The FTCA provides that the United States shall be liable for tort claims "in the same manner and to the same extent as a private individual under like circumstances. 28 U.S.C. § 2674. While this act "waives the Government's immunity from suit in sweeping language," United States v. Yellow Cab Co., 340 U.S. 543, 547, 71 S.Ct. 399, 402, 95 L.Ed. 523, 528 (1951), several statutory and judicial exceptions limit the Government's waiver of immunity. Among these is the exception for liability for injuries incident to military service. In Feres, supra, the Supreme Court enunciated what has come to be known as the Feres doctrine, which renders the United States "not liable under the Federal Tort Claims Act for injuries to servicemen where the injuries arise out of or are in the course of activity incident to service." 340 U.S. at 147, 71 S.Ct. at 159.1 If a claim falls within the Feres exception to the waiver of tort liability, this Court lacks jurisdiction to hear the case. United States v. Orleans, 425 U.S. 807, 814, 96 S.Ct. 1971, 1976, 48 L.Ed.2d 390, 398 (1976); Monaco v. United States, 661 F.2d 129, 131 (9th Cir. 1981), cert. denied, --- U.S. ----, 102 S.Ct. 2269, 73 L.Ed.2d ---- (1982).
The Supreme Court clarified and reaffirmed the rationale underlying the Feres doctrine in Stencel Aero Engineering Corp. v. United States, 431 U.S. 666, 671, 97 S.Ct. 2054, 2057-58, 52 L.Ed.2d 665, 670 (1977). First, the Court reasoned that it would be inconsistent with the distinctively federal nature of the relationship between the federal government and its servicemen to make the government's liability dependent upon the fortuity of where the soldier happened to be stationed at the time of the injury, as would result under the FTCA since it requires the law of the state where the act or omission occurred to govern liability. Id. at 671, 97 S.Ct. at 2058. Second, the Court noted that Congress provided a special remedy for servicemen in passing the Veterans' Benefits Act, 38 U.S.C. §§ 301-1008 (1976 & Supp. 1978), which creates a "no fault" compensation scheme as a substitute for tort liability and limits the government's liability for service-related injuries. A tort claim under the FTCA, such as Charles', see Monaco, supra, 661 F.2d at 138, could circumvent the limitation established by the act and "judicially admit at the back door that which has been legislatively turned away at the front door." Id. 431 U.S. at 673, 97 S.Ct. at 2059, quoting, Laird v. Nelms, 406 U.S. 797, 802, 92 S.Ct. 1899, 1902, 32 L.Ed.2d 499 (1972).
While these two prongs of the rationale underlying the Feres doctrine are recognized frequently in cases discussing the rule, see, e.g., Johnson v. United States, 631 F.2d 34, 35-36 (5th Cir. 1980), cert. denied, 451 U.S. 1018, 101 S.Ct. 3007, 69 L.Ed.2d 389 (1981); Parker, supra, 611 F.2d at 1011; Daberkow v. United States, 581 F.2d 785, 787-88 (9th Cir. 1978), the third predicate for application of the doctrine stands out as the most important consideration in any single case. It is the concern for preserving military discipline. United States v. Muniz, 374 U.S. 150, 162, 83 S.Ct. 1850, 1858, 10 L.Ed.2d 805 (1963); Hunt v. United States, 636 F.2d 580, 599 (D.C.Cir.1980). The Supreme Court explained the focus of this concern in Stencel : " '(t)he peculiar and special relationship of the soldier to his superiors, the effects of the maintenance of such suits on discipline, and the extreme results that might obtain if suits under the Tort Claims Act were allowed for negligent orders given or negligent acts committed in the course of military duty.' " 431 U.S. at 672-73, 97 S.Ct. at 2058, quoting United States v. Brown, 348 U.S. 110, 112, 75 S.Ct. 141, 143, 99 L.Ed. 139 (1954). The need to preserve military discipline, standing alone, can justify dismissal of suits arising out of activities incident to military service even when there was no command relationship between the claimant and the individual tort-feasor. Monaco, supra, 661 F.2d at 132.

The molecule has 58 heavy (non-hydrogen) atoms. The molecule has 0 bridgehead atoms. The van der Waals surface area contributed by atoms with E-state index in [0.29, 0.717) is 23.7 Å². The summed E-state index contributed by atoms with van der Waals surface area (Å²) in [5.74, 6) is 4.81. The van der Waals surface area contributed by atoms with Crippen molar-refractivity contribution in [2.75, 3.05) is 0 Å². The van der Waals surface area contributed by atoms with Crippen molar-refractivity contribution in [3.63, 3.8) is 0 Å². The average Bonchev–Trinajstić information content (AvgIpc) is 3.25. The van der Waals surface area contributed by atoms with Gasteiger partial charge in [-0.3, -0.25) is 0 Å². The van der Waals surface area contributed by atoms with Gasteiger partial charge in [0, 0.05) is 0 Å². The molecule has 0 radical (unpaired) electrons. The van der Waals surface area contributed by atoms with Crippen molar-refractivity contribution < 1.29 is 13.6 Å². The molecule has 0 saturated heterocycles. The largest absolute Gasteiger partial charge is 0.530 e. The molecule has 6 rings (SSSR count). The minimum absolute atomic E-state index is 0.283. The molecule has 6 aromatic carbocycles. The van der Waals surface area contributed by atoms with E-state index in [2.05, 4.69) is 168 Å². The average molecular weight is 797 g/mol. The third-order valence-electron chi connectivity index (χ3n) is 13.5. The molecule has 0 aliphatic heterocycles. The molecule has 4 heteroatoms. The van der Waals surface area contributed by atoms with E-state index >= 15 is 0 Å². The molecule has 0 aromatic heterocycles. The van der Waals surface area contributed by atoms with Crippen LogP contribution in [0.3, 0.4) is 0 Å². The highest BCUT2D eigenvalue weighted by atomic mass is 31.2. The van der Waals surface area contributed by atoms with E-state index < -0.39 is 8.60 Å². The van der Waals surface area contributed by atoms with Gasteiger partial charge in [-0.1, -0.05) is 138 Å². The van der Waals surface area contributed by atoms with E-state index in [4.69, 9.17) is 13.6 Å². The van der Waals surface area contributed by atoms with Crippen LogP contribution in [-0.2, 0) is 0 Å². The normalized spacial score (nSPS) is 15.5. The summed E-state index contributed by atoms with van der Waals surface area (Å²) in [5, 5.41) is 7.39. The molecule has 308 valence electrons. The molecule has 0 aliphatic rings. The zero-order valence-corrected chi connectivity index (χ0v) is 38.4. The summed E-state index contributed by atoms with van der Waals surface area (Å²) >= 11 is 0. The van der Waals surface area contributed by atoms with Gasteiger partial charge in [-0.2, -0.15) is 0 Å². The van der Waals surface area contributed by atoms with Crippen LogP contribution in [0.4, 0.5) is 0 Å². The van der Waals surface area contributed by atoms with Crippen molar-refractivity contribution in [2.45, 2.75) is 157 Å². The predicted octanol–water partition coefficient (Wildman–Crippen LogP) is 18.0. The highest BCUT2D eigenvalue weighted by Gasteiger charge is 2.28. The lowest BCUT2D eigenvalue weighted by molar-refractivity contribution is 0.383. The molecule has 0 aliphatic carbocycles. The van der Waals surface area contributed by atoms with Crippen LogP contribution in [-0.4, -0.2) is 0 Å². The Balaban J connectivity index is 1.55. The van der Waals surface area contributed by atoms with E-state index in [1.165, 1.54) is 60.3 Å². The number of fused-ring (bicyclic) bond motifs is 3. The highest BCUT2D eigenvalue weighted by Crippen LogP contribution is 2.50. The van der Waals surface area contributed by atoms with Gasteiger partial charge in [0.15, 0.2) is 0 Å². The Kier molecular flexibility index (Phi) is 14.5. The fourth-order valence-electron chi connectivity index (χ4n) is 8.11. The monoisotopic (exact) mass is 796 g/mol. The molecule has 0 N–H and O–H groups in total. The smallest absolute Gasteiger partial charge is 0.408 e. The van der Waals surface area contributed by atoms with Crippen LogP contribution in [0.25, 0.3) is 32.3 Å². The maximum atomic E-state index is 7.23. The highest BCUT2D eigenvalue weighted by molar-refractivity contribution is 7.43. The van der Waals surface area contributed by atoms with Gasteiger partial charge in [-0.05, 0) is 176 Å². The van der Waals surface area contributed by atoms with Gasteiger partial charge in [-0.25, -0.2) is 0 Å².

Reasoning as the Supreme Court did in Stencel and as the Ninth Circuit did in Monaco, supra, 661 F.2d at 133-34, we hold that Feres bars Charles' claim for recovery. Feres previously has been applied to bar suits brought by nonmilitary personnel. Two of the three cases involved in Feres were brought by widows of servicemen. The Court in Stencel relied on Feres to prohibit an action brought by a third party indemnity plaintiff. 431 U.S. at 673, 97 S.Ct. at 2059. In Monaco, a case very similar to the one before us, the Ninth Circuit held that Feres barred a claim by an infant who alleged that the government's negligence caused chromosomal and genetic changes in her father which in turn caused her to be born with a serious birth defect. 661 F.2d at 130. Contrary to appellee's assertion, then, the fact that Charles was not on active duty at the time of the injury does not foreclose application of the Feres doctrine, nor does it matter that Charles has an independent cause of action under state tort law. Id. at 134. Stencel and its progeny direct our inquiry to the manner in which the policies underlying Feres are affected-specifically the impact on military discipline-rather than to the status of the claimant.